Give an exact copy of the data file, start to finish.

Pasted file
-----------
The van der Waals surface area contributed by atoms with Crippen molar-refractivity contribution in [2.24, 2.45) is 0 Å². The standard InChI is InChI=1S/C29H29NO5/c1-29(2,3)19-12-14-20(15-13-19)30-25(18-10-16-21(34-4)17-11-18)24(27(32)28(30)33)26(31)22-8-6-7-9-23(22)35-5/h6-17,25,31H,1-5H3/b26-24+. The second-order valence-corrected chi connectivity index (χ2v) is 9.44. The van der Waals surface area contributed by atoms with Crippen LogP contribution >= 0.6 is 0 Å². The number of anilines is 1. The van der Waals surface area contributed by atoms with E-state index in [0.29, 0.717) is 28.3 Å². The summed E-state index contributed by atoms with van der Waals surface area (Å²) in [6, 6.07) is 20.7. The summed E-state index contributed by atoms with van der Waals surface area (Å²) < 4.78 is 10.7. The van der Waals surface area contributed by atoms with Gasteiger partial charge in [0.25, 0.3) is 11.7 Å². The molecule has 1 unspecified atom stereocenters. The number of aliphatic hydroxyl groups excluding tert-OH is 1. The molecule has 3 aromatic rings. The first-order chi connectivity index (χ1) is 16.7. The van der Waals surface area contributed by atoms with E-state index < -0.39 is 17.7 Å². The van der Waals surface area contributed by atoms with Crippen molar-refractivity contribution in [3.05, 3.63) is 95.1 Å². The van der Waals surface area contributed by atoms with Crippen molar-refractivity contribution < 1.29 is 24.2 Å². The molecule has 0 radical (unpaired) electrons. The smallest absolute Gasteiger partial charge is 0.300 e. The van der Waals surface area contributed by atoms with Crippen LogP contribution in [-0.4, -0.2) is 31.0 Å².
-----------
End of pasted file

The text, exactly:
The van der Waals surface area contributed by atoms with Crippen molar-refractivity contribution in [2.24, 2.45) is 0 Å². The standard InChI is InChI=1S/C29H29NO5/c1-29(2,3)19-12-14-20(15-13-19)30-25(18-10-16-21(34-4)17-11-18)24(27(32)28(30)33)26(31)22-8-6-7-9-23(22)35-5/h6-17,25,31H,1-5H3/b26-24+. The second-order valence-corrected chi connectivity index (χ2v) is 9.44. The van der Waals surface area contributed by atoms with Crippen LogP contribution >= 0.6 is 0 Å². The number of anilines is 1. The van der Waals surface area contributed by atoms with E-state index in [0.29, 0.717) is 28.3 Å². The summed E-state index contributed by atoms with van der Waals surface area (Å²) in [6, 6.07) is 20.7. The summed E-state index contributed by atoms with van der Waals surface area (Å²) < 4.78 is 10.7. The van der Waals surface area contributed by atoms with Gasteiger partial charge in [0.25, 0.3) is 11.7 Å². The molecule has 1 unspecified atom stereocenters. The number of aliphatic hydroxyl groups excluding tert-OH is 1. The molecule has 3 aromatic rings. The first-order chi connectivity index (χ1) is 16.7. The van der Waals surface area contributed by atoms with E-state index < -0.39 is 17.7 Å². The van der Waals surface area contributed by atoms with Crippen molar-refractivity contribution in [3.05, 3.63) is 95.1 Å². The van der Waals surface area contributed by atoms with Crippen molar-refractivity contribution < 1.29 is 24.2 Å². The molecule has 0 radical (unpaired) electrons. The smallest absolute Gasteiger partial charge is 0.300 e. The van der Waals surface area contributed by atoms with Crippen LogP contribution in [-0.4, -0.2) is 31.0 Å².